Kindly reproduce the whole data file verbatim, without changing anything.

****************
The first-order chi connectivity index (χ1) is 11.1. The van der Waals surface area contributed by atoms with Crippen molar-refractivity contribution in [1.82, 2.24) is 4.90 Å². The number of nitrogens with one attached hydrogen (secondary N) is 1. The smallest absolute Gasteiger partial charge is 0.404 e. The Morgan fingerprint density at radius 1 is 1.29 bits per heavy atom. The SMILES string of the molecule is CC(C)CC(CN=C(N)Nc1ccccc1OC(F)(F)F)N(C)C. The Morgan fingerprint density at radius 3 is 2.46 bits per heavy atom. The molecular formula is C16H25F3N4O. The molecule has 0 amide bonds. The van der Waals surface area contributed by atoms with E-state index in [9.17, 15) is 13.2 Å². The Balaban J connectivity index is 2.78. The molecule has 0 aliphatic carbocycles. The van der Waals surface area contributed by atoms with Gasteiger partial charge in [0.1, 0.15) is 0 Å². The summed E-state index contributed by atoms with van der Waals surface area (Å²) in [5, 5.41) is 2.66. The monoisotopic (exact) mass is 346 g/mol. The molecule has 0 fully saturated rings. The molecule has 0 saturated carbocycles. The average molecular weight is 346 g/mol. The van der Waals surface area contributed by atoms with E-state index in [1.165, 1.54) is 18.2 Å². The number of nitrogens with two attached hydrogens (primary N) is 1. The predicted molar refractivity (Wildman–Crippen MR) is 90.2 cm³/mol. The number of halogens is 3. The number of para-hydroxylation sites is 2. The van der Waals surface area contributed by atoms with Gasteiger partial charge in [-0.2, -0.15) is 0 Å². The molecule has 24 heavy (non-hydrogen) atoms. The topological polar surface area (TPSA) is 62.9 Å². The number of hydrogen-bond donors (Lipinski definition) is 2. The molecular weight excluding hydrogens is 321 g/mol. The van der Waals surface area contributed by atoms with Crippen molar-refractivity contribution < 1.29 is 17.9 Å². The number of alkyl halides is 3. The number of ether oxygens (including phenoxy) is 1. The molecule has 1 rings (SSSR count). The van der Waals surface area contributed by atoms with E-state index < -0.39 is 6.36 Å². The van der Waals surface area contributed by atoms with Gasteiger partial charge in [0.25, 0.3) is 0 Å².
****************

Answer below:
The first-order chi connectivity index (χ1) is 11.1. The van der Waals surface area contributed by atoms with Crippen molar-refractivity contribution in [1.82, 2.24) is 4.90 Å². The number of nitrogens with one attached hydrogen (secondary N) is 1. The smallest absolute Gasteiger partial charge is 0.404 e. The Morgan fingerprint density at radius 1 is 1.29 bits per heavy atom. The SMILES string of the molecule is CC(C)CC(CN=C(N)Nc1ccccc1OC(F)(F)F)N(C)C. The Morgan fingerprint density at radius 3 is 2.46 bits per heavy atom. The molecular formula is C16H25F3N4O. The molecule has 0 amide bonds. The van der Waals surface area contributed by atoms with E-state index in [9.17, 15) is 13.2 Å². The Balaban J connectivity index is 2.78. The molecule has 0 aliphatic carbocycles. The van der Waals surface area contributed by atoms with Gasteiger partial charge in [0.1, 0.15) is 0 Å². The summed E-state index contributed by atoms with van der Waals surface area (Å²) in [5, 5.41) is 2.66. The monoisotopic (exact) mass is 346 g/mol. The molecule has 0 fully saturated rings. The molecule has 0 saturated carbocycles. The average molecular weight is 346 g/mol. The van der Waals surface area contributed by atoms with E-state index in [1.165, 1.54) is 18.2 Å². The number of nitrogens with two attached hydrogens (primary N) is 1. The predicted molar refractivity (Wildman–Crippen MR) is 90.2 cm³/mol. The number of halogens is 3. The number of para-hydroxylation sites is 2. The van der Waals surface area contributed by atoms with Gasteiger partial charge in [-0.2, -0.15) is 0 Å². The molecule has 24 heavy (non-hydrogen) atoms. The topological polar surface area (TPSA) is 62.9 Å². The number of hydrogen-bond donors (Lipinski definition) is 2. The molecular weight excluding hydrogens is 321 g/mol. The van der Waals surface area contributed by atoms with Crippen molar-refractivity contribution < 1.29 is 17.9 Å². The number of alkyl halides is 3. The number of ether oxygens (including phenoxy) is 1. The molecule has 1 rings (SSSR count). The van der Waals surface area contributed by atoms with E-state index < -0.39 is 6.36 Å². The van der Waals surface area contributed by atoms with Gasteiger partial charge in [0.25, 0.3) is 0 Å².